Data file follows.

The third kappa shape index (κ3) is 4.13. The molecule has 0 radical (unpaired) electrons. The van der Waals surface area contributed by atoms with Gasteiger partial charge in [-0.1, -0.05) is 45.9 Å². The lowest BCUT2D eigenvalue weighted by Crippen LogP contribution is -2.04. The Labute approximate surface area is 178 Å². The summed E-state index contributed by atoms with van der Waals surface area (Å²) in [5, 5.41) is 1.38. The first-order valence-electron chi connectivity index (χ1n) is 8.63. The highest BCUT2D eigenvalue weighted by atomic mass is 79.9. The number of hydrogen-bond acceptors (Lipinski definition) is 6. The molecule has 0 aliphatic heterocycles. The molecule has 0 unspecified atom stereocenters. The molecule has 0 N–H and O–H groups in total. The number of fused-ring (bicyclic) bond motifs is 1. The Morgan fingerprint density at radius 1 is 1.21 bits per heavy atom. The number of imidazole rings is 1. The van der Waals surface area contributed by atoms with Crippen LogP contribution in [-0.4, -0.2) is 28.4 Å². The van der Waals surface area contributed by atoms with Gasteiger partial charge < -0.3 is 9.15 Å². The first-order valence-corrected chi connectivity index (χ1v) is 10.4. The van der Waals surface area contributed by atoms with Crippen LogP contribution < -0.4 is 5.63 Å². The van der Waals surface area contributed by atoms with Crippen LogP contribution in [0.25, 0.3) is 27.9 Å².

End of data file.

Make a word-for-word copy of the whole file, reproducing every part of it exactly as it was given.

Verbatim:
The third kappa shape index (κ3) is 4.13. The molecule has 0 radical (unpaired) electrons. The van der Waals surface area contributed by atoms with Gasteiger partial charge in [-0.1, -0.05) is 45.9 Å². The lowest BCUT2D eigenvalue weighted by Crippen LogP contribution is -2.04. The Labute approximate surface area is 178 Å². The summed E-state index contributed by atoms with van der Waals surface area (Å²) in [5, 5.41) is 1.38. The first-order valence-electron chi connectivity index (χ1n) is 8.63. The highest BCUT2D eigenvalue weighted by atomic mass is 79.9. The number of hydrogen-bond acceptors (Lipinski definition) is 6. The molecule has 0 aliphatic heterocycles. The molecule has 0 unspecified atom stereocenters. The molecule has 0 N–H and O–H groups in total. The number of fused-ring (bicyclic) bond motifs is 1. The Morgan fingerprint density at radius 1 is 1.21 bits per heavy atom. The number of imidazole rings is 1. The van der Waals surface area contributed by atoms with Crippen LogP contribution in [-0.4, -0.2) is 28.4 Å². The van der Waals surface area contributed by atoms with Gasteiger partial charge < -0.3 is 9.15 Å². The first-order valence-corrected chi connectivity index (χ1v) is 10.4. The van der Waals surface area contributed by atoms with Crippen LogP contribution < -0.4 is 5.63 Å². The van der Waals surface area contributed by atoms with Crippen LogP contribution in [0.25, 0.3) is 27.9 Å².